Stories indexed with the term ‘Washtenaw Food Policy Council’

County Makes Appointments to RTA, Other Groups

Appointments to three groups – the southeast Michigan Regional Transit Authority (RTA); the Washtenaw County food policy council, and the Washtenaw County parks & recreation commission – were made at the Washtenaw County board’s Jan. 22, 2014 meeting. The board also made its annual appointments of county commissioners to various boards, committees and commissions.

Yousef Rabhi, chair of the board, appointed Alma Wheeler Smith to fill an opening in the RTA. Richard Murphy – one of two RTA board members from Washtenaw County – was not seeking reappointment. The deadline to apply for this opening had been extended, but there were only two applicants. The other applicant was Jim Casha, but as a Canadian resident he was ineligible to … [Full Story]

RTA Applications Accepted until Dec. 1, 2013

Applicants for one of two Washtenaw County seats on southeast Michigan’s Regional Transit Authority (RTA) will have until Dec. 1, 2013 to apply. Richard “Murph” Murphy was appointed last year for the seat on the newly established transit authority, which had only a one-year term associated with it.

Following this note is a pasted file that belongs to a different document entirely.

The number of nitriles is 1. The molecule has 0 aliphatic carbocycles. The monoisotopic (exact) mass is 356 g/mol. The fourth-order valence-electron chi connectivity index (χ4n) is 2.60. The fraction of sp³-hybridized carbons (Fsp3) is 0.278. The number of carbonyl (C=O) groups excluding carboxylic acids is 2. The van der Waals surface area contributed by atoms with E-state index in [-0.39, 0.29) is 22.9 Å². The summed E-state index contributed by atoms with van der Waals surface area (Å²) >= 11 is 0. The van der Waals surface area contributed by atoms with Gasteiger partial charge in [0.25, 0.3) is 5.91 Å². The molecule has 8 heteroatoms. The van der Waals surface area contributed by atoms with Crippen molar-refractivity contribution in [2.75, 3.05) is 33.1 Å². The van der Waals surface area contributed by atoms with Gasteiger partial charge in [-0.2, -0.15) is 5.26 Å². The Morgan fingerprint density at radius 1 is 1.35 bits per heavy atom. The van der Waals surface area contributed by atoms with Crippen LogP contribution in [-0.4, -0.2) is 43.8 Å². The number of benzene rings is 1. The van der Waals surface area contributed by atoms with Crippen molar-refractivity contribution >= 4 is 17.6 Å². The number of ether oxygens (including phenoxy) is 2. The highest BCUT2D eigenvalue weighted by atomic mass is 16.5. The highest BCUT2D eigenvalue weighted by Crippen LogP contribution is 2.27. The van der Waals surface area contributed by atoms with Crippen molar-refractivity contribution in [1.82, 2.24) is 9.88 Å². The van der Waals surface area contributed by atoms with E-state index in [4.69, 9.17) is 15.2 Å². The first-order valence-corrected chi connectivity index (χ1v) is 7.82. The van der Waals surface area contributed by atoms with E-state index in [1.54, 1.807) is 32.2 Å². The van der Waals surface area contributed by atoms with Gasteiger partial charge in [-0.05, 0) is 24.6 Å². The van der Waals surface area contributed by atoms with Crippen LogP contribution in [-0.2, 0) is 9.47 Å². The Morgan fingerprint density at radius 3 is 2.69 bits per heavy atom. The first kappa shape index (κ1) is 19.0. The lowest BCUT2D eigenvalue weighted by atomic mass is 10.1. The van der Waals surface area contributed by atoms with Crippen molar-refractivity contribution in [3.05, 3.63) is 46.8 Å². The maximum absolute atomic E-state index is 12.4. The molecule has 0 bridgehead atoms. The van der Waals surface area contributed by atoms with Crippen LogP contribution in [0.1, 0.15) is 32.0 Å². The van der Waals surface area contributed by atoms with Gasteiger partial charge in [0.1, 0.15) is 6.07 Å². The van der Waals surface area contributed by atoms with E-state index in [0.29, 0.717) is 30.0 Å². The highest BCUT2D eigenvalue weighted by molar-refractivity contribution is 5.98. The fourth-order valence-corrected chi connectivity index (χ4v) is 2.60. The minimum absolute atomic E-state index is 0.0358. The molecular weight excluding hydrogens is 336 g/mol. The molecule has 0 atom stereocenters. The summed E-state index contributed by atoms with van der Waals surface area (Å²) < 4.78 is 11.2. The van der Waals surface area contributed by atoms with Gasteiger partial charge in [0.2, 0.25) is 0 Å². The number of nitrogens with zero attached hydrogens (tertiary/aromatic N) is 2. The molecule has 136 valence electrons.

However, Murphy is not seeking re-appointment to the seat – a point that was included in CEO Michael Ford’s report to the board of the Ann Arbor Area Transportation Authority at its Nov. 21, 2013 meeting.

The RTA was established in a lame duck session of the Michigan legislature in late 2012, and includes a four-county region – Macomb, Oakland, Washtenaw and Wayne – with each county making two appointments to the … [Full Story]

County Accepts Grant for Food Policy Work

Washtenaw County commissioners have voted to accept a $20,000 capacity-building grant from the Ann Arbor Area Community Foundation for work on the Washtenaw food policy council. The action took place at the Aug. 7, 2013 meeting of the county board of commissioners.

The grant will pay for training of food council members, a “foodshed mapping” project, and development of an educational and public outreach effort. The grant will be administered by a staff member of the county’s public health department, who has a seat on the council. The department will provide a $15,571 in-kind match for the grant.